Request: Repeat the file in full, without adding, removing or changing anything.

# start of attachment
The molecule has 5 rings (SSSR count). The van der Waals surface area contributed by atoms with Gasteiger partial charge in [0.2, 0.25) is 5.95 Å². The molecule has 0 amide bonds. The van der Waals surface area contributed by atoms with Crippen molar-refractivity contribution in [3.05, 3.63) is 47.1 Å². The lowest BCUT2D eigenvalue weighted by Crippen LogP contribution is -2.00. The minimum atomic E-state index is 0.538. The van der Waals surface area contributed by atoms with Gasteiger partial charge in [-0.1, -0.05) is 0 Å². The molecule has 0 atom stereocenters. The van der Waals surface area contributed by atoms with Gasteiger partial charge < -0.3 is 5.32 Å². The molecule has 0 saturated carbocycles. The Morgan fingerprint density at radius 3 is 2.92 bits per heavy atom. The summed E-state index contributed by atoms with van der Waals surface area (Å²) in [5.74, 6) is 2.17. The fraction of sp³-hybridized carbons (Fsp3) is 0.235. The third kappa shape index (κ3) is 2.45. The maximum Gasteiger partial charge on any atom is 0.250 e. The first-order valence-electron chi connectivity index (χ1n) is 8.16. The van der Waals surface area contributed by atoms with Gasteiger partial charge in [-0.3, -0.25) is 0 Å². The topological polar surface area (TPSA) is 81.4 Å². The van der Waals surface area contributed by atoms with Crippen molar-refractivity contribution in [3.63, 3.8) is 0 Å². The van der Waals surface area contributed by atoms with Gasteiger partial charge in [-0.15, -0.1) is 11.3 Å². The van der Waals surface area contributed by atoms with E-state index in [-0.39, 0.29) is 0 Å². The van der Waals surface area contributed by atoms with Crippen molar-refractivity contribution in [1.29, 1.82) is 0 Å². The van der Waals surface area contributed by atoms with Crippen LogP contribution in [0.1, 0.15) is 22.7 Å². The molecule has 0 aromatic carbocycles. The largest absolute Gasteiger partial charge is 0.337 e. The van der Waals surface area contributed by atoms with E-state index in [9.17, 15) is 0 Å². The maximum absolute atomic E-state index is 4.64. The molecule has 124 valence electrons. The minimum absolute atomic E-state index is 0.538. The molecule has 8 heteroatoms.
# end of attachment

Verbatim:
The molecule has 5 rings (SSSR count). The van der Waals surface area contributed by atoms with Gasteiger partial charge in [0.2, 0.25) is 5.95 Å². The molecule has 0 amide bonds. The van der Waals surface area contributed by atoms with Crippen molar-refractivity contribution in [3.05, 3.63) is 47.1 Å². The lowest BCUT2D eigenvalue weighted by Crippen LogP contribution is -2.00. The minimum atomic E-state index is 0.538. The van der Waals surface area contributed by atoms with Gasteiger partial charge in [-0.1, -0.05) is 0 Å². The molecule has 0 atom stereocenters. The van der Waals surface area contributed by atoms with Gasteiger partial charge < -0.3 is 5.32 Å². The molecule has 0 saturated carbocycles. The Morgan fingerprint density at radius 3 is 2.92 bits per heavy atom. The summed E-state index contributed by atoms with van der Waals surface area (Å²) in [5.74, 6) is 2.17. The fraction of sp³-hybridized carbons (Fsp3) is 0.235. The third kappa shape index (κ3) is 2.45. The maximum Gasteiger partial charge on any atom is 0.250 e. The first-order valence-electron chi connectivity index (χ1n) is 8.16. The van der Waals surface area contributed by atoms with Gasteiger partial charge in [-0.3, -0.25) is 0 Å². The topological polar surface area (TPSA) is 81.4 Å². The van der Waals surface area contributed by atoms with Crippen molar-refractivity contribution in [3.63, 3.8) is 0 Å². The van der Waals surface area contributed by atoms with Gasteiger partial charge in [-0.15, -0.1) is 11.3 Å². The van der Waals surface area contributed by atoms with E-state index in [-0.39, 0.29) is 0 Å². The van der Waals surface area contributed by atoms with Crippen molar-refractivity contribution in [1.29, 1.82) is 0 Å². The van der Waals surface area contributed by atoms with Crippen LogP contribution in [0.1, 0.15) is 22.7 Å². The molecule has 0 aromatic carbocycles. The largest absolute Gasteiger partial charge is 0.337 e. The van der Waals surface area contributed by atoms with E-state index in [9.17, 15) is 0 Å². The maximum absolute atomic E-state index is 4.64. The molecule has 124 valence electrons. The minimum absolute atomic E-state index is 0.538. The molecule has 8 heteroatoms.